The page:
Reno mayor on mental health access: 'If your mayor can't find help, who can?'

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Reno Mayor Hillary Schieve. (Tom R. Smedes/AP)
Reno Mayor Hillary Schieve. (Tom R. Smedes/AP)

Editor's note: If you or someone you know may be considering suicide or is in crisis, call or text 988 to reach the Suicide & Crisis Lifeline.

The mayor of Reno, Nevada, Hillary Schieve, has made mental health one of her top priorities in office — and it's personal.

In the past few years, she juggled the responsibility of leading a city during the pandemic and winning re-election for a third term. Schieve also lost three family members who struggled with depression, bipolar disorder and addiction.

Schieve didn't open up about her family's story until after the death of her sister, Grady, her brother, Noah, and her brother-in-law, Lance.

“It's something that I sort of grew up with my whole life – watching my sister struggle from paralyzing depression,” she says. “It was sort of this dark secret in my family that I think so many families struggle with and we don't talk about it.”

Schieve is now the new president of the U.S. Conference of Mayors and trying to use that platform to help other cities get support for the unrelenting mental health crisis in America.

Her string of personal tragedies started in 2020 when the pandemic was begining, businesses were closing and people were staying home.

Publicly, the mayor was taking care of her city. Privately, she was confronting the fact that her sister was diagnosed with breast cancer.

Initially, it was stage one. She’d had a double mastectomy and the debilitating depression she had managed her whole life made her feel paralyzed.

Months later, Schieve found out Grady had stopped going to doctor’s appointments.

“She said, ‘I'm so depressed, I can't get out of bed,’” Schieve says. “She even said to me, ‘Hillary, I would much rather have cancer than depression.’ That's how debilitating her depression was.”

Schieve moved Grady into her house to take care of her. Then they found out her cancer had moved to stage four.

Four months later, Grady died.

“On her death certificate, it will say breast cancer,” Schieve says. But really, it was her mental health that she had struggled with.”

Six weeks later, Schieve’s brother Noah was found dead, related to drug addiction issues.

“There were so many [incidents] with my brother, when he was having a bipolar episode [and] we didn't know where to turn for help,” Schieve says. “Oftentimes what's so sad about these struggles is the only place to turn is calling the police. And we shouldn't have to call the police to get our loved ones mental health help.”

Three months later, she says her brother-in-law, Lance — Grady’s partner — called.

“He was really struggling with the loss of my sister and needed to be checked into a program,” Schieve says. “I had said, ‘Absolutely, let me help you and meet me at the hospital’ … And he never showed up. So I had someone go out and do a welfare check and he was found dead … And so all of this is all-encompassing to mental health and addiction.”

Schieve remembers thinking she needed to talk to someone about the grief because it was so overwhelming.

“It was incredibly challenging,” she says. “I was working all the time and trying to be strong for my city and not processing this massive grief that I had.”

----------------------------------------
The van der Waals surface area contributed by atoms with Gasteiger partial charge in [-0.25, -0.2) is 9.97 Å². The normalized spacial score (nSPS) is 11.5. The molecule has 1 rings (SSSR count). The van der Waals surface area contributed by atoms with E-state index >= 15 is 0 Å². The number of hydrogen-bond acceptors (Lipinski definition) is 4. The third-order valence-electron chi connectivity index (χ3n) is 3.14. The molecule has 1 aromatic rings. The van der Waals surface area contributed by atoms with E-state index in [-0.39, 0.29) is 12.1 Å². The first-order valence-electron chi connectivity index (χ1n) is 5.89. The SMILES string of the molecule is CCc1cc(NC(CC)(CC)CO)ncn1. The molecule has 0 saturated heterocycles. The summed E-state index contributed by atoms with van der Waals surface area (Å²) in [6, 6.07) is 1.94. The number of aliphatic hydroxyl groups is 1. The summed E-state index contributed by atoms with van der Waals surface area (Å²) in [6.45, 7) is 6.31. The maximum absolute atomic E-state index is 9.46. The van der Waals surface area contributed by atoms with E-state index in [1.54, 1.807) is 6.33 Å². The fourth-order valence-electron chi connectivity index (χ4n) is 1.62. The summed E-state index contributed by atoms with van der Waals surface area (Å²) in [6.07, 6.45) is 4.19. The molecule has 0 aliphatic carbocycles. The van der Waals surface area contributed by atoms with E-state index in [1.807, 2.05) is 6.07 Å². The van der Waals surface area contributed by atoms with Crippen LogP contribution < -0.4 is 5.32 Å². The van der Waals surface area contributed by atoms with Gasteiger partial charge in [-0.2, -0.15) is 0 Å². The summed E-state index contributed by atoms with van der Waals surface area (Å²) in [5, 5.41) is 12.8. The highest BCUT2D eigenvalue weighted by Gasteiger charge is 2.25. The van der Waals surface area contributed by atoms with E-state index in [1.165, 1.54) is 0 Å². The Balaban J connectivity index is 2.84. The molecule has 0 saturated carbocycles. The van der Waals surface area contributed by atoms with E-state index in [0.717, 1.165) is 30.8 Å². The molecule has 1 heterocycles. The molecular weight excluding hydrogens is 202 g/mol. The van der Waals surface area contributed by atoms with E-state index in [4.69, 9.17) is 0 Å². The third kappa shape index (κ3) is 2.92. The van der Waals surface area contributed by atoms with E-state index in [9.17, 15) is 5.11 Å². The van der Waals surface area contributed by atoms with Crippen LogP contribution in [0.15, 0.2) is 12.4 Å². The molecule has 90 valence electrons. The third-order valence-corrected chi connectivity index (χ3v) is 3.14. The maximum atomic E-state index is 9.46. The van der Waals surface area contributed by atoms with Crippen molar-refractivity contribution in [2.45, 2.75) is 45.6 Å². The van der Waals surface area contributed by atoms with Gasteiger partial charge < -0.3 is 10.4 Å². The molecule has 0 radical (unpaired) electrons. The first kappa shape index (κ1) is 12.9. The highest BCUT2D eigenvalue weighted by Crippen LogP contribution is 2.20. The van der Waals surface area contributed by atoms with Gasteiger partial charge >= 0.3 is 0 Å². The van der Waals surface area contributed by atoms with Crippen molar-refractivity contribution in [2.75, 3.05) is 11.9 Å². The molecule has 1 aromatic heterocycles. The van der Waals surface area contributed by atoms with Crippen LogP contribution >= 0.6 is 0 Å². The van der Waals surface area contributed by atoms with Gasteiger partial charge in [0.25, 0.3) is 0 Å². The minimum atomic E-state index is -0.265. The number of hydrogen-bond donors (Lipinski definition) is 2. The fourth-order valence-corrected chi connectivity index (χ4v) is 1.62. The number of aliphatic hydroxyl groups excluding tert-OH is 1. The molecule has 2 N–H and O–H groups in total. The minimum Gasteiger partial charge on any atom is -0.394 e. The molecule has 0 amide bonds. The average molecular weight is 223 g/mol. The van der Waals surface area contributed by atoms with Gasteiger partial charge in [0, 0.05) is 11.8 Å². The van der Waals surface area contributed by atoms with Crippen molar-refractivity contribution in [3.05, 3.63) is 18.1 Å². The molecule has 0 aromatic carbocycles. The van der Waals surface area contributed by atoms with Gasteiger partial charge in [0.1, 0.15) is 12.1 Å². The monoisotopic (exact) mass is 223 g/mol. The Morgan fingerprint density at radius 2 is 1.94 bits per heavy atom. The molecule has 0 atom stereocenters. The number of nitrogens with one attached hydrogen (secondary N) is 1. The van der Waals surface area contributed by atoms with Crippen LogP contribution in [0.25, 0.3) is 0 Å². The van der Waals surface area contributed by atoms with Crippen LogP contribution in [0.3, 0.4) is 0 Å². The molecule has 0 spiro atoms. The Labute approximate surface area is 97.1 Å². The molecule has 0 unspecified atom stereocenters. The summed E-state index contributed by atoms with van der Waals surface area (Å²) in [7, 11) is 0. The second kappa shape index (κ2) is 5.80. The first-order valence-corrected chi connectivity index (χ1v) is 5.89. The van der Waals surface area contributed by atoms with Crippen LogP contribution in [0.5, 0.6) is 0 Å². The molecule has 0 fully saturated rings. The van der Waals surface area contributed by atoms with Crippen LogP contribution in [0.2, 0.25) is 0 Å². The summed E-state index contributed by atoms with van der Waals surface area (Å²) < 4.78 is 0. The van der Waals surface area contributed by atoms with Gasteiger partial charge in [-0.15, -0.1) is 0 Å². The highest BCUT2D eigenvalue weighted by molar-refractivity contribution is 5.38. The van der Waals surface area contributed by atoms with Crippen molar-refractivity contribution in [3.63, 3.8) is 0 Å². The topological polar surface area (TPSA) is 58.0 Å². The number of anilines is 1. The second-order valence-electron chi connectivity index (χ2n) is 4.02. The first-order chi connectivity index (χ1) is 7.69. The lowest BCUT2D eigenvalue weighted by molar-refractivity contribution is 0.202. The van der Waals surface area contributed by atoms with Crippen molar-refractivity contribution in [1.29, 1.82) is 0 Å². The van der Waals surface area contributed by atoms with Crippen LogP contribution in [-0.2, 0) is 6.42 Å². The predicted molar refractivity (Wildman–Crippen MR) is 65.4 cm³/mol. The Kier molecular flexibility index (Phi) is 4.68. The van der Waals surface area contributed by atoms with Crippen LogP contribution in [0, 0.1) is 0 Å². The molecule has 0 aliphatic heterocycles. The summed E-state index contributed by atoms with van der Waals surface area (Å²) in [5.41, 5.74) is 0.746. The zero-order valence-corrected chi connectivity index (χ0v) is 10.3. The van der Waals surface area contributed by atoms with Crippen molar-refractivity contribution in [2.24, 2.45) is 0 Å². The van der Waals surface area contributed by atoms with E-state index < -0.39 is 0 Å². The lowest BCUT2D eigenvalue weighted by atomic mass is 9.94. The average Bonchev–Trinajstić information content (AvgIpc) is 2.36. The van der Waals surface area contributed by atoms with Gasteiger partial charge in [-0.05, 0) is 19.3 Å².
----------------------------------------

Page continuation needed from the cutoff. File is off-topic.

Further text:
She started to call providers in town for help.

“I didn't tell them that it was me. I was afraid — there's a massive stigma. And also, I didn't want to have special treatment either,” Schieve says. “So I actually used an alias.”

Providers told her they couldn’t squeeze her in for at least six to eight weeks.

She was eventually able to talk to someone, but the experience propelled her to make changes so that everyone can have access to mental health support.

“If your mayor can't find help, who can? If your mayor isn't talking about it, then who is?” she says.

Schieve says she used American Rescue Plan money — pandemic relief dollars — to make sure every resident had access to online talk therapy.

Almost half of those who used it had never sought out therapy before.

If she could do one thing now, she would build recovery centers because “we need that more than anything.”

“Even if you have great insurance, it’s still very difficult to get access,” Schieve says. “I think what people don't understand, too, is that cities are fighting this at ground zero… We send in our police officers to deal with the mental health crisis and we should be sending in physicians … But the cities don't get funding. [Money goes] to the state and then to the county. And there's a lot of people that are dying on our streets — that is absolutely inhumane because there is no place to take them and we have to take a different approach.”

Schieve says she’s lucky to be surrounded by a lot of support as she continues the work that brings her joy. But some days are harder than others.

“I think anyone that's lost someone that they love tremendously suffers with traumatic grief. And that can be very, very hard to get over,” she says. “So I hope my mission is to move forward and help others be able to get the services and treatment that they need.”

Ashley Locke produced and edited this interview for broadcast with Todd Mundt. Locke also adapted it for the web.

This segment aired on July 3, 2023.

Peter O'Dowd Senior Editor, Here & Now
Peter O’Dowd has a hand in most parts of Here & Now — producing and overseeing segments, reporting stories and occasionally filling in as host. He came to Boston from KJZZ in Phoenix.


Ashley Locke Senior Producer, Here & Now
Ashley Locke is a senior producer for Here & Now. She was formerly with Southern California Public Radio, where she started as a news intern, before moving to the Boston suburbs in 2016.



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